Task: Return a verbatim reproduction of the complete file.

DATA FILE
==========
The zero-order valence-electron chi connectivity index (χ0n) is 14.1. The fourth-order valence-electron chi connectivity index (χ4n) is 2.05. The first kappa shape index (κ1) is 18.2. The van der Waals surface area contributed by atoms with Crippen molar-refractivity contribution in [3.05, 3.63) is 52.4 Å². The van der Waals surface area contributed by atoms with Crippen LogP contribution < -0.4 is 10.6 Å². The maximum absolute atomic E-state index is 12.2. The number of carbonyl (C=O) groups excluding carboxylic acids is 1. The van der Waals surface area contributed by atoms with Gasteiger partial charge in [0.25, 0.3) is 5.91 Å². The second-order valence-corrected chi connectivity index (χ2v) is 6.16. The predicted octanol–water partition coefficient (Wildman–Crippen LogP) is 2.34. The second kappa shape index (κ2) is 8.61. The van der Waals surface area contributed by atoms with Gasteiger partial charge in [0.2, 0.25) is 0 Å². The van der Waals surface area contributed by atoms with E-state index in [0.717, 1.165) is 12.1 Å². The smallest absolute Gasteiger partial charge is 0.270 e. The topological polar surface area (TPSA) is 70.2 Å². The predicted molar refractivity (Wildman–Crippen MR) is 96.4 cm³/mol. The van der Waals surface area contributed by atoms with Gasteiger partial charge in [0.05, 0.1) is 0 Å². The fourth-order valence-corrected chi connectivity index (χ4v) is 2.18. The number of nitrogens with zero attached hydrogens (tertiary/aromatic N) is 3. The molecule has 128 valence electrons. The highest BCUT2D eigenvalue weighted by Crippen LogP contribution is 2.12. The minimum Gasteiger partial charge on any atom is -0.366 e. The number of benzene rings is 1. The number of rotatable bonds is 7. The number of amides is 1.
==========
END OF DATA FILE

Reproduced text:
The zero-order valence-electron chi connectivity index (χ0n) is 14.1. The fourth-order valence-electron chi connectivity index (χ4n) is 2.05. The first kappa shape index (κ1) is 18.2. The van der Waals surface area contributed by atoms with Crippen molar-refractivity contribution in [3.05, 3.63) is 52.4 Å². The van der Waals surface area contributed by atoms with Crippen LogP contribution < -0.4 is 10.6 Å². The maximum absolute atomic E-state index is 12.2. The number of carbonyl (C=O) groups excluding carboxylic acids is 1. The van der Waals surface area contributed by atoms with Gasteiger partial charge in [0.25, 0.3) is 5.91 Å². The second-order valence-corrected chi connectivity index (χ2v) is 6.16. The predicted octanol–water partition coefficient (Wildman–Crippen LogP) is 2.34. The second kappa shape index (κ2) is 8.61. The van der Waals surface area contributed by atoms with Gasteiger partial charge in [0.2, 0.25) is 0 Å². The van der Waals surface area contributed by atoms with E-state index in [0.717, 1.165) is 12.1 Å². The smallest absolute Gasteiger partial charge is 0.270 e. The topological polar surface area (TPSA) is 70.2 Å². The predicted molar refractivity (Wildman–Crippen MR) is 96.4 cm³/mol. The van der Waals surface area contributed by atoms with Gasteiger partial charge in [0.05, 0.1) is 0 Å². The fourth-order valence-corrected chi connectivity index (χ4v) is 2.18. The number of nitrogens with zero attached hydrogens (tertiary/aromatic N) is 3. The molecule has 128 valence electrons. The highest BCUT2D eigenvalue weighted by Crippen LogP contribution is 2.12. The minimum Gasteiger partial charge on any atom is -0.366 e. The number of benzene rings is 1. The number of rotatable bonds is 7. The number of amides is 1.